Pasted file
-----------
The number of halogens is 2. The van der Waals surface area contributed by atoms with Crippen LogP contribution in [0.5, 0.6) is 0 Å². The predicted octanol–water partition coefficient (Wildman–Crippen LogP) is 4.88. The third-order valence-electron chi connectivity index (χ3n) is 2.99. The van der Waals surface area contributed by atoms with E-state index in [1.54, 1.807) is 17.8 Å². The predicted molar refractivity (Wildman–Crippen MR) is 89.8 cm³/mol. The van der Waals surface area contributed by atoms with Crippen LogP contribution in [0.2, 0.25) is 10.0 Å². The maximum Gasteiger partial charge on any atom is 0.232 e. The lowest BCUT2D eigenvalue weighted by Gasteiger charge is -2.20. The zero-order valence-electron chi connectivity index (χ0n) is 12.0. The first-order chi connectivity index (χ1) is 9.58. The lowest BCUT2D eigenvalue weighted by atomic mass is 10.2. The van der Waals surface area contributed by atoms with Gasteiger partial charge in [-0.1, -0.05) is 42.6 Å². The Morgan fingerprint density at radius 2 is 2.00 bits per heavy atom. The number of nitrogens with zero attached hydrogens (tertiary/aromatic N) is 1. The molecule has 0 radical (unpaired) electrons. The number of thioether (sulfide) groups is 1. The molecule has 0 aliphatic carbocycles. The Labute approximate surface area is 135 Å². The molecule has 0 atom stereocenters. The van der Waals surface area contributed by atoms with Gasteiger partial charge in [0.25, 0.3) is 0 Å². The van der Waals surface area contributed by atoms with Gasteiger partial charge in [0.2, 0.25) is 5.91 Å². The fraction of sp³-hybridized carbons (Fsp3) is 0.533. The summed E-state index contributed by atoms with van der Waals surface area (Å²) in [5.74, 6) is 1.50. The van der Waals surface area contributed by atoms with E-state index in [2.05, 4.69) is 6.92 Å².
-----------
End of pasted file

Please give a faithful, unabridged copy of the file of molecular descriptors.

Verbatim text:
The number of halogens is 2. The van der Waals surface area contributed by atoms with Crippen LogP contribution in [0.5, 0.6) is 0 Å². The predicted octanol–water partition coefficient (Wildman–Crippen LogP) is 4.88. The third-order valence-electron chi connectivity index (χ3n) is 2.99. The van der Waals surface area contributed by atoms with E-state index in [1.54, 1.807) is 17.8 Å². The predicted molar refractivity (Wildman–Crippen MR) is 89.8 cm³/mol. The van der Waals surface area contributed by atoms with Crippen LogP contribution in [0.2, 0.25) is 10.0 Å². The maximum Gasteiger partial charge on any atom is 0.232 e. The lowest BCUT2D eigenvalue weighted by Gasteiger charge is -2.20. The zero-order valence-electron chi connectivity index (χ0n) is 12.0. The first-order chi connectivity index (χ1) is 9.58. The lowest BCUT2D eigenvalue weighted by atomic mass is 10.2. The van der Waals surface area contributed by atoms with Gasteiger partial charge in [-0.1, -0.05) is 42.6 Å². The Morgan fingerprint density at radius 2 is 2.00 bits per heavy atom. The number of nitrogens with zero attached hydrogens (tertiary/aromatic N) is 1. The molecule has 0 radical (unpaired) electrons. The number of thioether (sulfide) groups is 1. The molecule has 0 aliphatic carbocycles. The Labute approximate surface area is 135 Å². The molecule has 0 atom stereocenters. The van der Waals surface area contributed by atoms with Gasteiger partial charge in [0.25, 0.3) is 0 Å². The van der Waals surface area contributed by atoms with Gasteiger partial charge in [0.2, 0.25) is 5.91 Å². The fraction of sp³-hybridized carbons (Fsp3) is 0.533. The summed E-state index contributed by atoms with van der Waals surface area (Å²) in [5.74, 6) is 1.50. The van der Waals surface area contributed by atoms with E-state index in [2.05, 4.69) is 6.92 Å².